Weight Loss Hang-ups - PsychTests’ Study Reveals That What’s In Your Mind Is As Important As What’s In Your Belly

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Research by PsychTests.com indicates that individuals who have difficulty losing weight may be feeding their mind with unhealthy thoughts.

Weight difficulties could also be linked to having the wrong attitude toward weight loss.

Feeding yourself with unhealthy thoughts can be just as bad as unhealthy food.

Starting any goal, like weight loss, with a defeatist attitude sets you up for disappointment and failure.

After the customary overindulgence of the holiday season, and in response to the resulting bulge, getting rid of unwanted weight is the number 1 New Year’s resolution. Unfortunately, 80% of dieters fail miserably, with one third actually gaining more weight. Barring certain medical issues or medication side effects, there are certain reasons why a person will struggle to lose weight. Emotional eating, eating until uncomfortably full, or picking at food throughout the day are likely culprits. Research conducted at PsychTests using their Diet and Weight Loss Test indicates that weight difficulties could also be linked to having the wrong attitude toward weight loss.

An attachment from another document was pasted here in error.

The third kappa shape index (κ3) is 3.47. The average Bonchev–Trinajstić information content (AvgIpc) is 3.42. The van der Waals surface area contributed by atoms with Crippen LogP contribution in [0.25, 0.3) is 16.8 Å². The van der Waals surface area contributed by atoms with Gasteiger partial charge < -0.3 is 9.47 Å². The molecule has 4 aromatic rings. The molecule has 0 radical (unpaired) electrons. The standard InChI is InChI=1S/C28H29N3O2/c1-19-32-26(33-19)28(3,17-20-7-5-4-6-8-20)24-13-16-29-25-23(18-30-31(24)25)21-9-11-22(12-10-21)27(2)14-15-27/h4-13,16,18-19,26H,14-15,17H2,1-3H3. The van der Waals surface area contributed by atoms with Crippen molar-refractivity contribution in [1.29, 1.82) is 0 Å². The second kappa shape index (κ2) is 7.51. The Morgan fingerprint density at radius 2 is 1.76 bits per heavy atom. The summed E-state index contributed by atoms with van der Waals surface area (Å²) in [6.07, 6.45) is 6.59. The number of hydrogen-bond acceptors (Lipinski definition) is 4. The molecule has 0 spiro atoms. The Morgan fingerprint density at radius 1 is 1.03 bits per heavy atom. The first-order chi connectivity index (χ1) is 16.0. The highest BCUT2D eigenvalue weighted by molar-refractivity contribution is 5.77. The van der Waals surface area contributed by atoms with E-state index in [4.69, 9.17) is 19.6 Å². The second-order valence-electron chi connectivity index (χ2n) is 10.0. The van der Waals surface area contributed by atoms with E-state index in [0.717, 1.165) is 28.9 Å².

Collecting data from 887 overweight and obese individuals, researchers at PsychTests discovered that aside from problematic food habits, many people in their sample have a defeatist and self-sabotaging attitude about their weight, which could make the process of losing the weight much more of a challenge.

For example:

  •     60% of the Overweight & Obese individuals have a low tolerance for frustration. They want instant gratification, which means that if they don’t see quick results of their efforts, they tend to give up.
  •     59% have an overall tendency to procrastinate. Essentially, the “I’ll work out tomorrow” or “I’ll make smarter food choices, starting tomorrow!” often turns into next week, two months from now, or next year.